Next, the Board rejected the hotel owner’s argument that it had a meritorious basis for its lawsuit against the union. The Board explained that whether the owner’s lawsuit against the union had a “reasonable basis” or not was simply not an issue in the case. The Board said that its “reasonable basis” test did not apply where, as here, the owner’s lawsuit had been directed specifically at activity protected by the NLRA. Here, the REIT/property owner’s lawsuit was, the Board held, entirely focused on the union’s boycott and related activities and speech by the Union and the workers. In so holding, the Board distinguished cases where the underlying lawsuit had targeted unprotected activities, such as defamatory statements made with malice, threats to the public order, or violence. Finally the Board held, that even if the “reasonable basis” test applied, it would not find the underlying lawsuit as having had a reasonable basis.

The decision is a sharp reminder that the NLRB may punish companies who exercise their otherwise lawful right to pursue litigation against a union. The Board’s ruling that a “reasonable basis” for the underlying lawsuit is not a defense arguably has increased the potential for future Bill Johnson charges.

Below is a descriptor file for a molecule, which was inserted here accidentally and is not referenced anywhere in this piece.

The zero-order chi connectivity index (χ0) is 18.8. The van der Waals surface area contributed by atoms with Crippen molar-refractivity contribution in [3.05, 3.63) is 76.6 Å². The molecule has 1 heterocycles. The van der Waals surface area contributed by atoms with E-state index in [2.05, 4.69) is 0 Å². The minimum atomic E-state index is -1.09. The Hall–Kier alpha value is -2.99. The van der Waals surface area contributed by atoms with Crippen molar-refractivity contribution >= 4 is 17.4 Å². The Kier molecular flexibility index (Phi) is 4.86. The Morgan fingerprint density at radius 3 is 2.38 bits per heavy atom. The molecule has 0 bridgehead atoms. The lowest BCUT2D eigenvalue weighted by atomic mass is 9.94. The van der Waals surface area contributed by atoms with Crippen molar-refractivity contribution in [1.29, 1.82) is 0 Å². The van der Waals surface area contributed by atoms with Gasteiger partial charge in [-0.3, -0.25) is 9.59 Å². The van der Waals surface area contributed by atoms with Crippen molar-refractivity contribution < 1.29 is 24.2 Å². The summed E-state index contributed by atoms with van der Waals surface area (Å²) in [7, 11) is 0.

Source: Ashford TRS Nickel, LLC, 366 NLRB No. 6 (2/1/18).

Google memo litigation continues, on two fronts

As previously reported on this blog, the NLRB recently cleared Google of charges that it had allegedly violated Section 7 of the National Labor Relations Act by discharging the author of a controversial memo that attempted to explain his view that men are biologically more fit to be engineers than women. The NLRB held that, while some aspects of his memo might have been protected under Section 7 — a part of the NLRA that applies to both unionized and non-unionized workplaces — there were parts that stereotyped women and warranted Google’s decision to “nip in the bud” (quoting the NLRB General Counsel) his sexist communication.

The NLRB General Counsel’s decision, though, doesn’t end the litigation. There are now at least two separate lawsuits on-going: One by the memo’s author, James Damore, and another by a critic of Damore’s views, Tim Chevalier.

Both are former employees, terminated by Google for their speech involving Damore’s memo. In his memo, Damore advocated that Google had a culture of discrimination against white men and conservatatives, despite his view that men were in fact biologically better fit to be engineers at the highest level of the tech industry. In contrast Chevalier advocated verbally, through conduct, by email, on social media and on Google’s internal systems, that the Damore memo was “misogynistic,” that it was hostile to protected classes including gender, sex and race, and that it reflected, he alleged, a larger culture of hostility, including bullying, at Google on those same bases.

Damore’s lawsuit includes allegations, under California’s anti-discrimination laws, that Google discriminates against conservatives, Caucasians and men. Damore seeks to represent a class of such individuals against Google.